The Wilmington psychedelic rock quintet is having fun and getting gigs, after finally settling on a name

More often than not, serious effort and planning go into putting together a successful band. Sure, any group of guys or girls with some musical proficiency can cobble together a page on Facebook and call themselves a band. But forming a group that will gig together for years instead of fizzling out before they lay down any tracks or even play a live gig takes the right concept, personalities and instruments.

And then there’s MEGA, a rare example of a band that bucks the trend, despite themselves.

The Wilmington psychedelic rock quintet includes Phil Matarese (guitar/vocals), Chris Maloney (guitar/vocals), Allan McKinley (bass), Mike Bleinberger (guitar) and Tyler Holloway (drums). They’re essentially a cast of college buddies who put about as much effort into their band name as they did into picking a distinct theme for their first album.

“I wish there was a cool story there, like other bands have,” says Maloney. “But Phil and I have very different ideas of what a cool band name is, so we just kept texting five names a day at each other back and forth. We stuck with MEGA because it was the only name that both of us kinda liked.”

That nonchalant attitude seeps into the track order on the band’s first full-length album, The Valley Spirit Never Dies, released this past spring. The nine-song recording zigs and zags around the genre spectrum. There are plenty of Phish-inspired riffs (without too much extended jamming), and pop ditties with three-part harmonies. There are also a couple of instrumental tracks that wander with playful abandon and a hippy closer more suitable for a Woodstock revival album than the eight previous tracks.

To be clear, this is not a bad thing.

Having Fun

“I’m sure there are rules for how to put an album together, but we just don’t care,” says Matarese. “To me, the best part about forming a band and making an album is having fun and doing what you want to do, right? I think people appreciate that when they listen to our songs on Bandcamp and see us live, whether they download our album or not.”

While the order of songs and band names may be left open to interpretation, Matarese and Maloney still followed the rules of online engagement with potential fans. MEGA’s presence and songs were planned in advance on iTunes and Spotify. With Bandcamp, however, there was a bit of trouble.

“Some other Italian punk band had been sitting on that name, for some reason,” says Matarese. “We had to call Bandcamp and basically check on the account, which had been left idle. I didn’t even know that could happen, but we were able to get it for ourselves, eventually.”

Allan McKinley and Mike Bleinberger cookin’ at the Logan House. Photo by Matt Urban.

The album itself, which Maloney says they only pressed in vinyl (rather than CDs) “to increase our hipster cred,” features a ton of ‘90s nostalgia. All five band members graduated as friends from the University of Delaware in 2003, and it’s clear their late-‘90s high school memories influenced the songwriting process.

Songs like “Winnie Cooper” and “Tetris” dot the track listing, and even the band’s logo is a replica of the highly popular ‘90s gaming system, SEGA. When asked if they’d paid the licensing fees to print their logo on shirts, Matarese says, “Are you kidding? If they ever found out, Sonic the Hedgehog would probably take my house.”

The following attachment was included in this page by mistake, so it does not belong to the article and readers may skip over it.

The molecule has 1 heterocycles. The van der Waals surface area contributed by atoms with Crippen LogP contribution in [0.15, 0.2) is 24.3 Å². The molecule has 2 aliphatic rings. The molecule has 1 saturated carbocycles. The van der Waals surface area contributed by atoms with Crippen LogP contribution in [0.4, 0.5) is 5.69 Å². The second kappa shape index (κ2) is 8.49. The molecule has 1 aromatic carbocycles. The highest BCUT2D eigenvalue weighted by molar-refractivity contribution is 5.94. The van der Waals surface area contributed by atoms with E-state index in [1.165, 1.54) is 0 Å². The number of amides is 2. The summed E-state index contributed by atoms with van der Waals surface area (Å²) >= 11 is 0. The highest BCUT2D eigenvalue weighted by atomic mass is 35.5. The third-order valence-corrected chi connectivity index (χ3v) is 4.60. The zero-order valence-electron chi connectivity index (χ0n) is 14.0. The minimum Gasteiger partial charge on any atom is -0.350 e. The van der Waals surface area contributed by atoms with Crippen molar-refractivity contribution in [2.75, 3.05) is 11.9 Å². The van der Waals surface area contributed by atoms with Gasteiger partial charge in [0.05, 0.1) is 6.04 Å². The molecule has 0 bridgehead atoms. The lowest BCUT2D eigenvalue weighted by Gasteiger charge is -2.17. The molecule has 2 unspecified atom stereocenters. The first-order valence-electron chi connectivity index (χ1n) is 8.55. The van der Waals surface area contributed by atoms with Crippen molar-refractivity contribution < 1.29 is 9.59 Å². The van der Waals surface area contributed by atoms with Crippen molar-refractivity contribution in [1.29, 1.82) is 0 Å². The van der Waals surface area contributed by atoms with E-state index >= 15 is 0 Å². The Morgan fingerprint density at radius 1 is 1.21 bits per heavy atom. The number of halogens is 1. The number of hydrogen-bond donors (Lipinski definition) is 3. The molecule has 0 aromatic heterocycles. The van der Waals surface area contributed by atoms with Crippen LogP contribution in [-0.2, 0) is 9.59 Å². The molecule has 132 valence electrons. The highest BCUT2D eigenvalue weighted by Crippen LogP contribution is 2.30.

Guest Musicians on the Album

Even the album’s title, The Valley Spirit Never Dies, is an homage to their youthful days of driving around the Pike Creek Valley, looking for the Witch House and other Delaware anomalies, according to Maloney. He says the title also doubles as a reference to the Tao Te Ching, by sixth-century Chinese philosopher Laozi.

The album was co-produced by local legend Nick Krill (Teen Men, The Spinto Band), and includes artwork by artist/filmmaker Albert Birney, a one-time member of Spinto. Local guest musicians also appear on the album, including Kevin Tarzanin (The Bullbuckers) and Blayne Salerni (Universal Funk Order) and Krill.

Matarese says that, unlike other bands, they record by focusing on one song at a time, rather than a certain instrument. Each track, he says, takes on a life of its own, rather than functioning as part of a greater catalogue.

“Some bands, like, say, The Strokes, have albums where just about every song sounds the same, albeit in a good way,” says Matarese. “But we like the song-a-day approach, where we can take hours to bang out one song. It gives us a chance to really drill down and make it perfect, rather than over-dubbing from multiple recordings.”

“No song is ever really done, I guess,” he says. “Sure, you can listen to the recorded version, which is usually a mix of several versions, but even the live shows allow the songs to constantly evolve. Guess that reverts back to the notion of that spirit never dying.”

MEGA has three local gigs booked this month, including Friday, Dec. 7, at 1984 on 4th Street with New Shields, Bayrides and <tsunami, Saturday, Dec. 8, at Argilla Brewing Co. on Kirkwood Highway with Less than Five and Reverse Giraffe, and Friday, Dec. 21, at the Jackson Inn on Lancaster Avenue with Wasted Arrows Band, New Shields and Mothman Properties. 

Rob Kalesse
After spending eight years as a reporter and editor with Spark Magazine, Rob entered the freelance writing and editing market in 2013. Since then, the University of Delaware journalism graduate has enjoyed writing for Out & About, focusing primarily on the food and craft beer scene. On Friday nights, you can find him tending bar in Trolley Square at Kelly’s Logan House, where he also books local bands. Rob enjoys playing golf and softball, and lives in Union Park Gardens with his wife, Cristina, a history teacher at Alexis I. duPont High School, and their puggle, Daisy.